Spark plug broke in hole

Asked by Trb129 Dec 20, 2017 at 06:32 AM about the 2002 Chevrolet Trailblazer LT RWD

Question type: Maintenance & Repair

Changing my spark plugs and it broke and
dropped debris in the spark plug hole I've
been driving it for about a week now and all
is well except for I'm throwing a misfire in
cylinder 3

12 Answers


Compressed air or a shop vac may help get the broken parts out of the hole. Were you using a spark plug socket that was missing the rubber porcelain protector?


Also, was there any noticeable noise coming from that cylinder as a tick, or knock? May have to check the compression in that cylinder. A new spark plug was installed I assume...check to see if it is firing.

It broke in Cylinder 6 but the misfires in cylinder 3 yes new spark plugs were put in


Then there is sill a problem with cylinder #3. Check the plug to see if it is firing, it may have a bad coil on it since it is coil on plug set-up. If you had a miss-fire before changing the plugs, you may have to check the compression.

1 people found this helpful.

The boot is f***ed up for sure...what would cause it to do this?


Looks like that could be the problem. You can just get another boot from the parts store to try. Usually what that is from is the coil/boot not installed properly, just jammed on down onto the spark plug without any care.


What helps is using some dielectric grease or some sill glide on the inside of the boot so you can slide it onto the spark plug easier, and feel for the connector snapping onto the spark plug.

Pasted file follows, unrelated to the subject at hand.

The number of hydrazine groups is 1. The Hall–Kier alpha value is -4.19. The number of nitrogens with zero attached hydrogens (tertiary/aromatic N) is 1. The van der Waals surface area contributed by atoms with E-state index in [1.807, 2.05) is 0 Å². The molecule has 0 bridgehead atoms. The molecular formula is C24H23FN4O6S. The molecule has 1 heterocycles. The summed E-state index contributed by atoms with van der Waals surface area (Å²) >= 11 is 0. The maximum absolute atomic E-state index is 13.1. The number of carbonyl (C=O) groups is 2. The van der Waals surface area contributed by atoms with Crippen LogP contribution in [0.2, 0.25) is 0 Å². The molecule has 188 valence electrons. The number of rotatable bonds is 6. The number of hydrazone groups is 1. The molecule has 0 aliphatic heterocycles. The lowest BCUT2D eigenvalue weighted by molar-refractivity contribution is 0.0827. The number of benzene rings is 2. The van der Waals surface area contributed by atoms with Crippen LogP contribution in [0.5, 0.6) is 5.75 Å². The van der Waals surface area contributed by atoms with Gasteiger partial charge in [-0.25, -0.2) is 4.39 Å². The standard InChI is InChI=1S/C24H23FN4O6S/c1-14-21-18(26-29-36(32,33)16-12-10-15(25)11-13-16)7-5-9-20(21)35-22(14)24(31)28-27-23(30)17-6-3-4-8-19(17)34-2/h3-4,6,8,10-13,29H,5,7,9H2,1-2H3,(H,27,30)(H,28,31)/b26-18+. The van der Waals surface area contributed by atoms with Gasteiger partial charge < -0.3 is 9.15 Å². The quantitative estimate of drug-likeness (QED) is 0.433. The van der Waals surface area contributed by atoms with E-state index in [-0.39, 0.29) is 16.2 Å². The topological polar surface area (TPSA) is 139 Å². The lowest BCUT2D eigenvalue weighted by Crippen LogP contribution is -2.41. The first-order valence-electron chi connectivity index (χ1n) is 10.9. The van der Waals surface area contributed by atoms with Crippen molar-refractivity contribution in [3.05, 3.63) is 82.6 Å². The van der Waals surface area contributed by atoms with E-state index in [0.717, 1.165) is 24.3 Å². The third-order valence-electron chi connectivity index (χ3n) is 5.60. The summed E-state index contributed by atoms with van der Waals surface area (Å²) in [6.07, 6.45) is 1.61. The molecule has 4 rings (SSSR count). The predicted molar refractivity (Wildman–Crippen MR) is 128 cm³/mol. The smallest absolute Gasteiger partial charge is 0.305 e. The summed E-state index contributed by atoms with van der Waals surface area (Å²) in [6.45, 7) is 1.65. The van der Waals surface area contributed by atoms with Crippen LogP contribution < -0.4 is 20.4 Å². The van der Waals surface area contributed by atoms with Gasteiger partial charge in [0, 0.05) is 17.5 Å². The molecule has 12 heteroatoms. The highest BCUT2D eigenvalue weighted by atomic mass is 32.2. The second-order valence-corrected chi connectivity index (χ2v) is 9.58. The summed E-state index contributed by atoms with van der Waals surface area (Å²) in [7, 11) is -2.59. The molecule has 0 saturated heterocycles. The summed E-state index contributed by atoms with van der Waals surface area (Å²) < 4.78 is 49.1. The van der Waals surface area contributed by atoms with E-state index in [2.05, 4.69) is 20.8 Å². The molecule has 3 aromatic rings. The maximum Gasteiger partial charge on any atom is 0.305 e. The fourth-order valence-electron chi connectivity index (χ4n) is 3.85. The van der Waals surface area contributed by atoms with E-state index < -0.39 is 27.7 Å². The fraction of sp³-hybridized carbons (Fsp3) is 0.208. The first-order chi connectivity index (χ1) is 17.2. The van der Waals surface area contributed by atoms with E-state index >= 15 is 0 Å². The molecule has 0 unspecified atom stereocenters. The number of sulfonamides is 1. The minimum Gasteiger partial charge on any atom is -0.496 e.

1 people found this helpful.

You should use anti-seize on just the threads of the spark plugs especially if the heads are aluminium


Agree with olds403, anti-seize needs to be applied to the threads of the spark plug before instillation on aluminum heads, which your engine has.


Anti-seize should NOT be used on most brand name spark plugs as there is a factory coating that does the same thing. Anti-seize messes up the torque readings and if a spark plug is torqued to spec with anti-seize it will be over-torqued. This goes against the normal thought process regarding spark plugs in aluminum heads, but that is the way it is now days.

1 people found this helpful.

Thats why an experience mechanic should be changing the spark plugs. This neck of the woods we use anti-seize on the plugs. The aftermarket spark plugs that we get here do not have a coating on the threads. If there is a coating on the threads of the spark plugs you buy, then anti-seize is not required.

1 people found this helpful.

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